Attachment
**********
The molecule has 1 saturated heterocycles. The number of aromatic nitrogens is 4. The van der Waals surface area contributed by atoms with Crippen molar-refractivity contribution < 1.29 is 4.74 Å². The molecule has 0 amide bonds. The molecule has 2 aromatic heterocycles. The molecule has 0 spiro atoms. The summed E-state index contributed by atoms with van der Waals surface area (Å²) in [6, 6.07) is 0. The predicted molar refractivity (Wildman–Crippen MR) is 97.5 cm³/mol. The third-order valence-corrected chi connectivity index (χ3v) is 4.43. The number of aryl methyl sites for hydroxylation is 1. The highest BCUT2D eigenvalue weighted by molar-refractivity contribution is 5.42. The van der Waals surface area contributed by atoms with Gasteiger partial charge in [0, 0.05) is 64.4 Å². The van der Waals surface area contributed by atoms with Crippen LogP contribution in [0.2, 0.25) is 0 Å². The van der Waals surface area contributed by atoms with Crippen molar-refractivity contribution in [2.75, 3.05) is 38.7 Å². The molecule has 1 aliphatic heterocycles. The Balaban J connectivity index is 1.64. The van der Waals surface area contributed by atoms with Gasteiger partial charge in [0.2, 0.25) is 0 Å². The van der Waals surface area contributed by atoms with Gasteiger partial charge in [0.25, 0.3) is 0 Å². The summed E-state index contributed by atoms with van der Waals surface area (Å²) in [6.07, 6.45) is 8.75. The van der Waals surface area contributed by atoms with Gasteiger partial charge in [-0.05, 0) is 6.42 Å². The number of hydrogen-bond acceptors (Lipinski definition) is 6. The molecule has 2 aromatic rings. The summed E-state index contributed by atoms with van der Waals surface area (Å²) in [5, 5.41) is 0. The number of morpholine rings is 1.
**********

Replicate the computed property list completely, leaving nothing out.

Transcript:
The molecule has 1 saturated heterocycles. The number of aromatic nitrogens is 4. The van der Waals surface area contributed by atoms with Crippen molar-refractivity contribution < 1.29 is 4.74 Å². The molecule has 0 amide bonds. The molecule has 2 aromatic heterocycles. The molecule has 0 spiro atoms. The summed E-state index contributed by atoms with van der Waals surface area (Å²) in [6, 6.07) is 0. The predicted molar refractivity (Wildman–Crippen MR) is 97.5 cm³/mol. The third-order valence-corrected chi connectivity index (χ3v) is 4.43. The number of aryl methyl sites for hydroxylation is 1. The highest BCUT2D eigenvalue weighted by molar-refractivity contribution is 5.42. The van der Waals surface area contributed by atoms with Gasteiger partial charge in [0, 0.05) is 64.4 Å². The van der Waals surface area contributed by atoms with Crippen LogP contribution in [0.2, 0.25) is 0 Å². The van der Waals surface area contributed by atoms with Crippen molar-refractivity contribution in [2.75, 3.05) is 38.7 Å². The molecule has 1 aliphatic heterocycles. The Balaban J connectivity index is 1.64. The van der Waals surface area contributed by atoms with Gasteiger partial charge in [0.2, 0.25) is 0 Å². The van der Waals surface area contributed by atoms with Gasteiger partial charge in [0.25, 0.3) is 0 Å². The summed E-state index contributed by atoms with van der Waals surface area (Å²) in [6.07, 6.45) is 8.75. The van der Waals surface area contributed by atoms with Gasteiger partial charge in [-0.05, 0) is 6.42 Å². The number of hydrogen-bond acceptors (Lipinski definition) is 6. The molecule has 2 aromatic rings. The summed E-state index contributed by atoms with van der Waals surface area (Å²) in [5, 5.41) is 0. The number of morpholine rings is 1.